Thursday, October 29, 2009 | Category: Field Reports
Ken Steele attended the 2009 Colleges Ontario recruitment fair this week at the Toronto CNE Fairgrounds, and provides his observations from one of Canada’s largest PSE trade shows…
Although studies (particularly Academica Group’s UCAS Applicant Study) have made it clear that prospective college students turn first and most frequently to internet search engines and institutional websites to gather information about their post-secondary options, many still appreciate the opportunity to meet college recruiters face-to-face, pick up some glossy viewbooks and ask a few key questions. For years now, Ontario’s 24 colleges of applied arts and technology have helped meet that demand by mounting an annual, six-week College Information Program (CIP) tour of the province. This year, the CIP made 41 stops from Sioux Lookout to Kemptville and everywhere in-between, from September 28 until November 6. In about half the locations, the college recruiters set up their tabletop displays in high school gymnasia, while in the rest they planted their flags on the campus of a “host college” for the day.
When the CIP comes to Toronto, though, instead of six days on six different host college campuses, the colleges concentrate their efforts on a single-day event that draws about 10,000 prospective students to the CNE fairgrounds. They call it the Ontario College Information Fair (to parallel the Ontario Universities’ Fair, held about a month earlier), and it is one of the largest higher education fairs in Canada.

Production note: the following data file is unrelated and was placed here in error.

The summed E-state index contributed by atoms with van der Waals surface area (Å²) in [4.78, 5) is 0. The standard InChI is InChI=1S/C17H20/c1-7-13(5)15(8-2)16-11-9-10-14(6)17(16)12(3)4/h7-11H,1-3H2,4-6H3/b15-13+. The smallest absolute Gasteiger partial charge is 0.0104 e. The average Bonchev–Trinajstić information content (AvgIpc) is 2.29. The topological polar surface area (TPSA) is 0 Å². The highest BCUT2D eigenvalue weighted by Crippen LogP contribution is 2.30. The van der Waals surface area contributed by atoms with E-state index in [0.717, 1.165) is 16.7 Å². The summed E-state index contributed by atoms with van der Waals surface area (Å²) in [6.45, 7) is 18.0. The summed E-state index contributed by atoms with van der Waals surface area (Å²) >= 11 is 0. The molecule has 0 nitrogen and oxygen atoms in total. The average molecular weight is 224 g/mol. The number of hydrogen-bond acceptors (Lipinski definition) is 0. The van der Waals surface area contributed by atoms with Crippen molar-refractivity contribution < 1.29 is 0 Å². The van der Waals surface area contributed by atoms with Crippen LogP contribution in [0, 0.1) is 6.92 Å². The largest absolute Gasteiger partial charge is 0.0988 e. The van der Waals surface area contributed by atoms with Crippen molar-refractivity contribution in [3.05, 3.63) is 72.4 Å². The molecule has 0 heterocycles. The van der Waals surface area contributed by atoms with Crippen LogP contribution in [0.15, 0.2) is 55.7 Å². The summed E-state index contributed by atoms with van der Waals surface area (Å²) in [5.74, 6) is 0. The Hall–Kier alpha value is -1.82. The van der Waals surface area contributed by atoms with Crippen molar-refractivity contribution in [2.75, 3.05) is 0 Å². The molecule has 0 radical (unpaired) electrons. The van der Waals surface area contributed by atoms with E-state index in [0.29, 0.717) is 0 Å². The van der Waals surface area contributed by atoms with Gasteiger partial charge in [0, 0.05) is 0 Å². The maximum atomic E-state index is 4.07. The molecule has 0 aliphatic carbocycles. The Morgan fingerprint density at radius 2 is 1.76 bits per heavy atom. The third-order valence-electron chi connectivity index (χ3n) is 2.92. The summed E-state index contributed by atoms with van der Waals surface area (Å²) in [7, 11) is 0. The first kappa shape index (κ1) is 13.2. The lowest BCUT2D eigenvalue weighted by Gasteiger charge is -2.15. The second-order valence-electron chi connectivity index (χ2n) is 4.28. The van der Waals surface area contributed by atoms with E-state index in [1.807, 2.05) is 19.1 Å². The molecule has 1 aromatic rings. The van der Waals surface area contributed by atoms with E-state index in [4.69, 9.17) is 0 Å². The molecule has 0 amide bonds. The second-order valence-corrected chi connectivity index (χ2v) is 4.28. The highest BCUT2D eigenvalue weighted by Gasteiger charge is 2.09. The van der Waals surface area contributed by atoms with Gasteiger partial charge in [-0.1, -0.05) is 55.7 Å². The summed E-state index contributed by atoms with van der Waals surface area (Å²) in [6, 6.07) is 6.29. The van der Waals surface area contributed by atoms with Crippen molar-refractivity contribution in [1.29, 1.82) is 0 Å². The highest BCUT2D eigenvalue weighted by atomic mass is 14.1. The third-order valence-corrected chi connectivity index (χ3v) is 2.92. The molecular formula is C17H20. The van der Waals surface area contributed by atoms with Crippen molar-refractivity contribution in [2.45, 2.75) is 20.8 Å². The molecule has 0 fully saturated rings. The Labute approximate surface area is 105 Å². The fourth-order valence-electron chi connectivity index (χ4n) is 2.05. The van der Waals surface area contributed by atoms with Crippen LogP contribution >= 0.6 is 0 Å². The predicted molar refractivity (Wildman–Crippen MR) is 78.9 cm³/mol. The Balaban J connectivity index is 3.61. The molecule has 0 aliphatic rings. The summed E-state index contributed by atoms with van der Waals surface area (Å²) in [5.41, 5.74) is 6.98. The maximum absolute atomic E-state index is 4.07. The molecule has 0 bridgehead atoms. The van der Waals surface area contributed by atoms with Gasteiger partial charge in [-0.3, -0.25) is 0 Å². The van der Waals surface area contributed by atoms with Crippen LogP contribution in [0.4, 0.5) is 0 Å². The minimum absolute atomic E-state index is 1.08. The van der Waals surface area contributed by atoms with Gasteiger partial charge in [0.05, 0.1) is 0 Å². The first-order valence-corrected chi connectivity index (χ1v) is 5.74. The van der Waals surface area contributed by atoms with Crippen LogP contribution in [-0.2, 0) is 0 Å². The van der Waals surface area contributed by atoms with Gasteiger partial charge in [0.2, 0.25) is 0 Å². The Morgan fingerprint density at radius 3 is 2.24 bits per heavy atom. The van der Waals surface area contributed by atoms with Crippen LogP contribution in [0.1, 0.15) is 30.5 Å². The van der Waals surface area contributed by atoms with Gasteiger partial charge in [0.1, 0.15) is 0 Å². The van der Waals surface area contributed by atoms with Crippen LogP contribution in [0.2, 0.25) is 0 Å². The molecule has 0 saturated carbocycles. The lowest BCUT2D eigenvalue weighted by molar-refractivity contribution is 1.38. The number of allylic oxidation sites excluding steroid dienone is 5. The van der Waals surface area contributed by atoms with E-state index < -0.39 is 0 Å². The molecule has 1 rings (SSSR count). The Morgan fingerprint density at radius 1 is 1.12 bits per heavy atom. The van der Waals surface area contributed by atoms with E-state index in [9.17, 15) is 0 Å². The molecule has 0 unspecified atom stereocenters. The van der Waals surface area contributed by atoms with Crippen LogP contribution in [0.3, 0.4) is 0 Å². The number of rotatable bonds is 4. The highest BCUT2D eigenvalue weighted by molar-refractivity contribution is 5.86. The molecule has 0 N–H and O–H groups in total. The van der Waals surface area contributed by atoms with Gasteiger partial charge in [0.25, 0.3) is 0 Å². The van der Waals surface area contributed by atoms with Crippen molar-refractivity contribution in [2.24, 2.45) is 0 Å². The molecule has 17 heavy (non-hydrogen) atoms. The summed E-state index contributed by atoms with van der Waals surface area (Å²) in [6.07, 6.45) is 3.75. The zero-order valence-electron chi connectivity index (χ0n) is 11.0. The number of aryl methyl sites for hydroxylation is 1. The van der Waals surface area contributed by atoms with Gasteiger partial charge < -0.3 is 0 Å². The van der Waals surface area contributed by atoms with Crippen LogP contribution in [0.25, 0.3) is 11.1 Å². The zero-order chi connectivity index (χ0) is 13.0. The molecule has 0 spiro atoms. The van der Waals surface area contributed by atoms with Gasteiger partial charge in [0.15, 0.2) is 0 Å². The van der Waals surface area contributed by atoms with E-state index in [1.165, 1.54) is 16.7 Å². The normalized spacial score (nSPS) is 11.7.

The six host institutions (George Brown, Humber, Seneca, Centennial, Sheridan, and the Michener Institute) dominated the trade show floor — as well they should, since they were largely responsible for the costs of staging and promoting the event. (The 12 non-college exhibitors doubtless also helped defray the expenses, and ranged from the CGA and CMA, the Canadian Forces and WSIB, to Contiki Holidays, among others.)
Centennial’s exhibit was largely unchanged since I last attended the OCIF in 2007. The fashionable spring green graphics remain fresh, and the booth overflowed with staff and volunteers in matching green golf shirts that made quite an impression. The booth graphics now integrate Centennial’s HumanRaceBook.com promotion, however, and feature images of humanity in need, rather than typical career outcomes.
Sheridan’s exhibit has been completely reskinned, the black “I Choose” motif of two years ago replaced with bright white and blue graphics, and the new tagline, “Shine Brighter.” Sheridan staff and students were still wearing timeless black t-shirts, but overall the booth seemed brighter and more inviting.
George Brown College rearranged the towering aluminum lattice display, which had been a square two years ago, to form instead a long display dominating half of one wall of the exhibit hall. GBC’s graphics emphasize career outcomes, and the slogan “George Brown Gets You the Job” (along with what appears to be this year’s recruitment slogan, “Make it happen”). Pop-up displays with oval cut-outs allowed students to quite literally “see yourself in the job,” and after some coercion I tried out being a chef. (Thankfully nobody threw a pie!)